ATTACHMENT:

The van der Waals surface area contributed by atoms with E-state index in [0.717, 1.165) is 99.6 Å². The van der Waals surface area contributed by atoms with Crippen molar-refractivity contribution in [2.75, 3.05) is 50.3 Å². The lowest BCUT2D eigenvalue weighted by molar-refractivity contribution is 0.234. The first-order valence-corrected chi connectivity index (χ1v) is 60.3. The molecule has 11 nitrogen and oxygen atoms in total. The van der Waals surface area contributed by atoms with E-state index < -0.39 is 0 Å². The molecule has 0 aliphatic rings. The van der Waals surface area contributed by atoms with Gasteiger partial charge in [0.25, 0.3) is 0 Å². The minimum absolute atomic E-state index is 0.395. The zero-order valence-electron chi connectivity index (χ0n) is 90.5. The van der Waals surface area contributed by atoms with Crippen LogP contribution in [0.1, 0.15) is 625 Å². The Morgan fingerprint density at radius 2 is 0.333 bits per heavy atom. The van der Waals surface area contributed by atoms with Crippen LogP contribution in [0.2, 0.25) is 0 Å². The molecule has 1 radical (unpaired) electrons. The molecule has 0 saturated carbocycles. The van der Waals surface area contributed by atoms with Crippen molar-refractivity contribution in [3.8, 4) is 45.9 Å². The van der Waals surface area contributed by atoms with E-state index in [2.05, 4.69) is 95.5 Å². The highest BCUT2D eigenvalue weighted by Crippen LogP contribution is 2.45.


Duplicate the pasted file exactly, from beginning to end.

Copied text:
The van der Waals surface area contributed by atoms with E-state index in [0.717, 1.165) is 99.6 Å². The van der Waals surface area contributed by atoms with Crippen molar-refractivity contribution in [2.75, 3.05) is 50.3 Å². The lowest BCUT2D eigenvalue weighted by molar-refractivity contribution is 0.234. The first-order valence-corrected chi connectivity index (χ1v) is 60.3. The molecule has 11 nitrogen and oxygen atoms in total. The van der Waals surface area contributed by atoms with E-state index < -0.39 is 0 Å². The molecule has 0 aliphatic rings. The van der Waals surface area contributed by atoms with Gasteiger partial charge in [0.25, 0.3) is 0 Å². The minimum absolute atomic E-state index is 0.395. The zero-order valence-electron chi connectivity index (χ0n) is 90.5. The van der Waals surface area contributed by atoms with Crippen LogP contribution in [0.1, 0.15) is 625 Å². The Morgan fingerprint density at radius 2 is 0.333 bits per heavy atom. The van der Waals surface area contributed by atoms with Crippen LogP contribution in [0.2, 0.25) is 0 Å². The molecule has 1 radical (unpaired) electrons. The molecule has 0 saturated carbocycles. The van der Waals surface area contributed by atoms with Crippen molar-refractivity contribution in [3.8, 4) is 45.9 Å². The van der Waals surface area contributed by atoms with E-state index in [2.05, 4.69) is 95.5 Å². The highest BCUT2D eigenvalue weighted by Crippen LogP contribution is 2.45.